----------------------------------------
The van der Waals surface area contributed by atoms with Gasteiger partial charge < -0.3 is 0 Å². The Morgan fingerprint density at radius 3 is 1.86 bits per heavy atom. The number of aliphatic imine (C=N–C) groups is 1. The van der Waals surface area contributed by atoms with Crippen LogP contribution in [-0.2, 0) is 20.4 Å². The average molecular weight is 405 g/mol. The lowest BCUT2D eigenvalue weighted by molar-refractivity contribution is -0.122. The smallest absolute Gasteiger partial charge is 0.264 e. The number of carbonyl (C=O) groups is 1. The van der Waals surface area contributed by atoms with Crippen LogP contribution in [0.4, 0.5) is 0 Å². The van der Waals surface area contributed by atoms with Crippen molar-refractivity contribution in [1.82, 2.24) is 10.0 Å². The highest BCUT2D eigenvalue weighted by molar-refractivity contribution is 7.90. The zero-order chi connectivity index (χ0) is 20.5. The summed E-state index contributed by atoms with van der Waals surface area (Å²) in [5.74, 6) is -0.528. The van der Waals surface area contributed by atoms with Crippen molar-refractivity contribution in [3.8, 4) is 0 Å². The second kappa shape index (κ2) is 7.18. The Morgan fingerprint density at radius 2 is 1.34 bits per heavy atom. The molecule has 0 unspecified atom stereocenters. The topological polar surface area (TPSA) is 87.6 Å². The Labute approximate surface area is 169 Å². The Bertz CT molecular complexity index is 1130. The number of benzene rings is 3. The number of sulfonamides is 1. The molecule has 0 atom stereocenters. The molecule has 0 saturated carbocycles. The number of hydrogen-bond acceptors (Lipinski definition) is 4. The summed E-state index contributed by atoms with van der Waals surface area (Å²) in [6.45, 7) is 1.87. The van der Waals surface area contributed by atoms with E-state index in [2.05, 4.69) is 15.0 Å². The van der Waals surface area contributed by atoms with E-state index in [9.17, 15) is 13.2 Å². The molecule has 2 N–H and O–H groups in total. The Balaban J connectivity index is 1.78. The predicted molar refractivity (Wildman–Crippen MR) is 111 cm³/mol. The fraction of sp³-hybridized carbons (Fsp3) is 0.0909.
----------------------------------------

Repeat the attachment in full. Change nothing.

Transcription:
The van der Waals surface area contributed by atoms with Gasteiger partial charge < -0.3 is 0 Å². The Morgan fingerprint density at radius 3 is 1.86 bits per heavy atom. The number of aliphatic imine (C=N–C) groups is 1. The van der Waals surface area contributed by atoms with Crippen LogP contribution in [-0.2, 0) is 20.4 Å². The average molecular weight is 405 g/mol. The lowest BCUT2D eigenvalue weighted by molar-refractivity contribution is -0.122. The smallest absolute Gasteiger partial charge is 0.264 e. The number of carbonyl (C=O) groups is 1. The van der Waals surface area contributed by atoms with Crippen LogP contribution in [0.4, 0.5) is 0 Å². The van der Waals surface area contributed by atoms with Crippen molar-refractivity contribution in [1.82, 2.24) is 10.0 Å². The highest BCUT2D eigenvalue weighted by molar-refractivity contribution is 7.90. The zero-order chi connectivity index (χ0) is 20.5. The summed E-state index contributed by atoms with van der Waals surface area (Å²) in [5.74, 6) is -0.528. The van der Waals surface area contributed by atoms with Crippen molar-refractivity contribution in [3.8, 4) is 0 Å². The second kappa shape index (κ2) is 7.18. The Morgan fingerprint density at radius 2 is 1.34 bits per heavy atom. The molecule has 0 unspecified atom stereocenters. The topological polar surface area (TPSA) is 87.6 Å². The Labute approximate surface area is 169 Å². The Bertz CT molecular complexity index is 1130. The number of benzene rings is 3. The number of sulfonamides is 1. The molecule has 0 atom stereocenters. The molecule has 0 saturated carbocycles. The number of hydrogen-bond acceptors (Lipinski definition) is 4. The summed E-state index contributed by atoms with van der Waals surface area (Å²) in [6.45, 7) is 1.87. The van der Waals surface area contributed by atoms with E-state index in [2.05, 4.69) is 15.0 Å². The van der Waals surface area contributed by atoms with E-state index in [9.17, 15) is 13.2 Å². The molecule has 2 N–H and O–H groups in total. The Balaban J connectivity index is 1.78. The predicted molar refractivity (Wildman–Crippen MR) is 111 cm³/mol. The fraction of sp³-hybridized carbons (Fsp3) is 0.0909.